WASHINGTON — As the 2022 midterm election campaign took shape, Senator Rick Scott, Republican of Florida, ordered a favorite book distributed to staffers at the National Republican Senatorial Committee as he took charge of the operation. It was “How to Win Friends and Influence People.”
“I’ll bet I have given out 7,000 or 8,000 copies,” said Mr. Scott, a devoted fan of the classic self-improvement book. “I go back and read it every two or three years because it makes you just think about how to work with people.”
Whatever Mr. Scott gleaned over the years from its author, Dale Carnegie, it hasn’t worked on Mitch McConnell and some of his other colleagues. Mr. Scott, the former two-term governor of Florida, is engaged in a nasty feud with Mr. McConnell, the Kentucky Republican and minority leader, with implications for both the Senate and national politics.
Despite repeated repudiation by Mr. McConnell, the campaign manifesto that Mr. Scott issued last year that called for sunsetting and re-evaluating Social Security and Medicare — along with every other federal program — has made him a fat target of President Biden and left members of his party squirming as Democrats zero in on it as proof that Republicans want to gut the federal retirement program for seniors.
Mr. McConnell was forced to reiterate once again this week that, no matter what Mr. Scott once said, Republicans want to do no such thing.
“Let me say one more time,” he told reporters, “there is no agenda on the part of Senate Republicans to revisit Medicare or Social Security. Period.”
That criticism was restrained compared to what Mr. McConnell said last week, when he practically invited electoral opposition for Mr. Scott, who will be on the ballot next year.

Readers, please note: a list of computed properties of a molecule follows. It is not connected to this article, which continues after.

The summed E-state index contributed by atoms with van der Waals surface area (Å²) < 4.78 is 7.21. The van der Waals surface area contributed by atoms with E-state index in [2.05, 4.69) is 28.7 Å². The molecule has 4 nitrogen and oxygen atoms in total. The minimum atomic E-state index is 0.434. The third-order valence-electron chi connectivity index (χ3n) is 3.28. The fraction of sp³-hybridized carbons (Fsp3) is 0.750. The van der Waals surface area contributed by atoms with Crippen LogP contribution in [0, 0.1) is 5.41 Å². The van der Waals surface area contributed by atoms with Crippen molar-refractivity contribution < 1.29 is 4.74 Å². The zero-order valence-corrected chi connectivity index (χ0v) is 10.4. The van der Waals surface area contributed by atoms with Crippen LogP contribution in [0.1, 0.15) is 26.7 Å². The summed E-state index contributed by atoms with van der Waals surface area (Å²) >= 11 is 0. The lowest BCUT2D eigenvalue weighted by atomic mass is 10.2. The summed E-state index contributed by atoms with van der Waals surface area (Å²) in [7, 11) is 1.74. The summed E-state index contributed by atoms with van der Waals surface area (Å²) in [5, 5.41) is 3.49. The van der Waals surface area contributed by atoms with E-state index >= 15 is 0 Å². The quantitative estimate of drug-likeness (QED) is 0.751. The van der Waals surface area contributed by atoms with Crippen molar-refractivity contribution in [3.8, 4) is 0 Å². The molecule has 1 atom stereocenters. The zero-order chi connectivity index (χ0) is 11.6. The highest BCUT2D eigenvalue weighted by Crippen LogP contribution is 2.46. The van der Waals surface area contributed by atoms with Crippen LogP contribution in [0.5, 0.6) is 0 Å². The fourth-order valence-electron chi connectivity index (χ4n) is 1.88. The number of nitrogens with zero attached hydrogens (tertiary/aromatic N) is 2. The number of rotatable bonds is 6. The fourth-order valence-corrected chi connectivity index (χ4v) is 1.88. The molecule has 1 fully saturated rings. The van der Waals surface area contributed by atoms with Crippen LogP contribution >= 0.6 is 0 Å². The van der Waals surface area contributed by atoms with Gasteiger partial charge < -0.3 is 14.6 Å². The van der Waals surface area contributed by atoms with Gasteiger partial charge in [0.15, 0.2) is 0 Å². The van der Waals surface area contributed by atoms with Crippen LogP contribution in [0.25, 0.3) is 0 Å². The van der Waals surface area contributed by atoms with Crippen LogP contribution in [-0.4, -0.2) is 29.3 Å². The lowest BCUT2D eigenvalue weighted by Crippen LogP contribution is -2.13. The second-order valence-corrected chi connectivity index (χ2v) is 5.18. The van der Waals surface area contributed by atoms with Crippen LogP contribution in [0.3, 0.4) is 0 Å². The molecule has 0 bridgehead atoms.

“I think it will be a challenge for him to deal with this in his own re-election in Florida, a state with more elderly people than any other state in America,” Mr. McConnell said during a Kentucky radio interview, an unusual case of a party leader underscoring the potential political vulnerability of one of his incumbents.
Undeterred, Mr. Scott began fund-raising off of Mr. McConnell’s attack. And he has refused to back down from the statement that prompted it. He says the nation’s mounting debt is so dangerous that it is irresponsible not to talk about the entirety of government spending, though he now says his main goal is to protect, not undercut, Social Security.
“We are in trouble,” he said. “I don’t get why people are not worried about $31.5 trillion worth of debt. We are putting ourselves in horrible financial shape to make sure we have money for the military, for Social Security, Medicare, all these things. I am going to keep fighting for what I believe in.”
The fight has been an unwelcome distraction and generated internal sniping among Republicans. It has been a gift for Democrats, providing them new opportunities to remind voters that Mr. Scott, as the head of an official Republican campaign group, proposed subjecting Social Security to elimination and renewal every five years along with all federal programs.
Mr. Biden’s mention of the plan set off an uproar at his State of the Union address, as Republicans accused him of lying about their position on entitlement programs.
“President Biden pointed out the obvious: that many within their own party have been very open about wanting to target Social Security and Medicare,” Senator Chuck Schumer, Democrat of New York and the majority leader, said this week. “Rick Scott being among them, and he was the leader of the National Republican Senatorial Committee.”